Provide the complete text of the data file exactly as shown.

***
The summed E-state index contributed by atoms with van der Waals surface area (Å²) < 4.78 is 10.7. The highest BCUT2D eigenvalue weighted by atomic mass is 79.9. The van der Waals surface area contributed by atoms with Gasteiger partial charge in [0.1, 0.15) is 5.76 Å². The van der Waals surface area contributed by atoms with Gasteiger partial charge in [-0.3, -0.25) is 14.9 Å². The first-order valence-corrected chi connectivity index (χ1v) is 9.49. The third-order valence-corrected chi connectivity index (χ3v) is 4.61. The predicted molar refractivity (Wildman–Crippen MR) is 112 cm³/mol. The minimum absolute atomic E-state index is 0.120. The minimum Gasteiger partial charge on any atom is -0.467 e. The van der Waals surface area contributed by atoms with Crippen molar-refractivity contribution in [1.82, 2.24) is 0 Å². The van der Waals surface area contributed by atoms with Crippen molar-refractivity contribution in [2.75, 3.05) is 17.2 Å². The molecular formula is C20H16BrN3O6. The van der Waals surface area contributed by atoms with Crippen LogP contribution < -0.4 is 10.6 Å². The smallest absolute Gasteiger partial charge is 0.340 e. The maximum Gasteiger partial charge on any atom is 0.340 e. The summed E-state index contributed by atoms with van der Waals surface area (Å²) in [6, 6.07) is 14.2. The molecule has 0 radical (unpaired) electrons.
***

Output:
The summed E-state index contributed by atoms with van der Waals surface area (Å²) < 4.78 is 10.7. The highest BCUT2D eigenvalue weighted by atomic mass is 79.9. The van der Waals surface area contributed by atoms with Gasteiger partial charge in [0.1, 0.15) is 5.76 Å². The van der Waals surface area contributed by atoms with Gasteiger partial charge in [-0.3, -0.25) is 14.9 Å². The first-order valence-corrected chi connectivity index (χ1v) is 9.49. The third-order valence-corrected chi connectivity index (χ3v) is 4.61. The predicted molar refractivity (Wildman–Crippen MR) is 112 cm³/mol. The minimum absolute atomic E-state index is 0.120. The minimum Gasteiger partial charge on any atom is -0.467 e. The van der Waals surface area contributed by atoms with Crippen molar-refractivity contribution in [1.82, 2.24) is 0 Å². The van der Waals surface area contributed by atoms with Crippen molar-refractivity contribution in [2.75, 3.05) is 17.2 Å². The molecular formula is C20H16BrN3O6. The van der Waals surface area contributed by atoms with Crippen LogP contribution < -0.4 is 10.6 Å². The smallest absolute Gasteiger partial charge is 0.340 e. The maximum Gasteiger partial charge on any atom is 0.340 e. The summed E-state index contributed by atoms with van der Waals surface area (Å²) in [6, 6.07) is 14.2. The molecule has 0 radical (unpaired) electrons.